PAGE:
Our family has enjoyed building LEGO toys for decades, and I’ve done LEGO toy photography for about three years. During this time, I’ve collected a bunch of minifigures, and I take these figures all over the United States with me on family road trips. Outdoor LEGO photography is my favorite. But now that I have all these LEGO characters, I want some indoor toy photography settings for them. My little people need a place to live when they aren’t traveling!
Looking at BrickLink’s ‘Eight Studs’ House and the LEGO Ideas Treehouse
When I saw the Eight Studs set in the BrickLink-hosted AFOL (Adult Fan of LEGO) Designer Program, it seemed like the perfect modern home for a LEGO minifigure. It has an easy-to-open top for accessing the two rooms and, best of all, it beautifully represents the LEGO brick. The house can be configured either as two rooms side by side, or one stacked upon the other. What a visual metaphor for the LEGO life!
It took a couple of months before the AFOL Designer Program sets were funded and then built and sent out. During that time, I also took the opportunity to check out the LEGO Ideas Treehouse set. That set sparked my imagination, because it brought together my love of the outdoors with the concept of a place for LEGO people to live—the perfect toy photography setting for me!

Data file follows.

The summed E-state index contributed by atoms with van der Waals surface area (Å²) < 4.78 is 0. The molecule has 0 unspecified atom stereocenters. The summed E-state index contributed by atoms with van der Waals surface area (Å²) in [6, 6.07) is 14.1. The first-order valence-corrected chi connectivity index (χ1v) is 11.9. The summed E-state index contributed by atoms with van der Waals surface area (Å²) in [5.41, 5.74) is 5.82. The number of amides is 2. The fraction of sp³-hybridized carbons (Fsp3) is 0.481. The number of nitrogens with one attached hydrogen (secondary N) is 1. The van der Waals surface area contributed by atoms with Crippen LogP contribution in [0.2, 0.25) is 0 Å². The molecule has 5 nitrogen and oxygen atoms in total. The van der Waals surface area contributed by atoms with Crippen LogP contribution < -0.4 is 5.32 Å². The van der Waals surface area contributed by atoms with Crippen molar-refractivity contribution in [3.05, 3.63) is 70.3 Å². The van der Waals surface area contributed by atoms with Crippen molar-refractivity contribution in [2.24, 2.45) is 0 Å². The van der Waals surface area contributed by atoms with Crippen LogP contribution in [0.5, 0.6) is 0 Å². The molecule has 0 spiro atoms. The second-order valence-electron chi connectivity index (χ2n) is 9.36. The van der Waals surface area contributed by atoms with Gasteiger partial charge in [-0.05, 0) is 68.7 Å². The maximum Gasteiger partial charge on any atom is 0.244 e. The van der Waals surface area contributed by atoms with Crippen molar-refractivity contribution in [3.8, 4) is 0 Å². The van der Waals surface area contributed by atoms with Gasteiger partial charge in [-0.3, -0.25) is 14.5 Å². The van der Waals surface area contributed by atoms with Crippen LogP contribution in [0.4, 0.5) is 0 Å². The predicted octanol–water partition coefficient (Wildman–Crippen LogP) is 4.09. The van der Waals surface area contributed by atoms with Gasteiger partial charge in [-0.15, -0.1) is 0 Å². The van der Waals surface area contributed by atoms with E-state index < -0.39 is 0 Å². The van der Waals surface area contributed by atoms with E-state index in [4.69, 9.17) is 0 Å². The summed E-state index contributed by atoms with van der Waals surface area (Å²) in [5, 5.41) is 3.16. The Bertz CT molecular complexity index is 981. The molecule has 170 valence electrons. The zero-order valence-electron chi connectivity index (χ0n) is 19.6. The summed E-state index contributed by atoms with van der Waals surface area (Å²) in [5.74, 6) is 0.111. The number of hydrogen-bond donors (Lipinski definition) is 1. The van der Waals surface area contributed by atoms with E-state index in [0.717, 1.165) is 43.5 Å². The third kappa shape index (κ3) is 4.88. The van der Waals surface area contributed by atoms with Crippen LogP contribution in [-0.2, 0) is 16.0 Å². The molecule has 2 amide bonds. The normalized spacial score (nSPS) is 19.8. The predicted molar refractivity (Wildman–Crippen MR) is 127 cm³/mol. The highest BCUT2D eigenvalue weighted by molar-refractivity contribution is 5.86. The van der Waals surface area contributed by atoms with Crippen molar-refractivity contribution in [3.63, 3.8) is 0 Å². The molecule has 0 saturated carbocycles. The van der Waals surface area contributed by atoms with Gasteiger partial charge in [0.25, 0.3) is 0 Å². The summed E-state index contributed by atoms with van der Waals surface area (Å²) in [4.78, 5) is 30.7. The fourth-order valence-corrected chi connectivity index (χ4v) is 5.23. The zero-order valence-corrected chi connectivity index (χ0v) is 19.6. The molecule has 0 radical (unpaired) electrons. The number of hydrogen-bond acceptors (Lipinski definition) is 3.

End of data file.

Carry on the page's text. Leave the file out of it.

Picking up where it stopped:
Context for This Article
I’m not trying to compare two sets of equal value or an equal number of parts. The Treehouse is more than 3,000 pieces and costs around $200 USD while the Eight Studs house is about 1,400 pieces and cost me only $100 USD (although it may cost more now because of its limited edition nature).
I’m comparing these two sets as settings for toy photography. If you were looking to buy a home for your LEGO people that you could photograph over and over again, this would give you my perspective about the strengths and weaknesses of the two sets.
A Home in the Trees
The Treehouse and the Eight Studs sets arrived within a week of each other. I built the Treehouse first, with help from my son, Lewis (@actionstuff_lego). It’s a big set, with more than 3,000 pieces, so it took an afternoon and half the night to assemble. But the build itself is a pleasure, as the design is everything we’ve come to expect from LEGO: well thought out, cleverly made for structural stability, with a few spare parts just in case, and some funny little surprises.
The Photogenic Features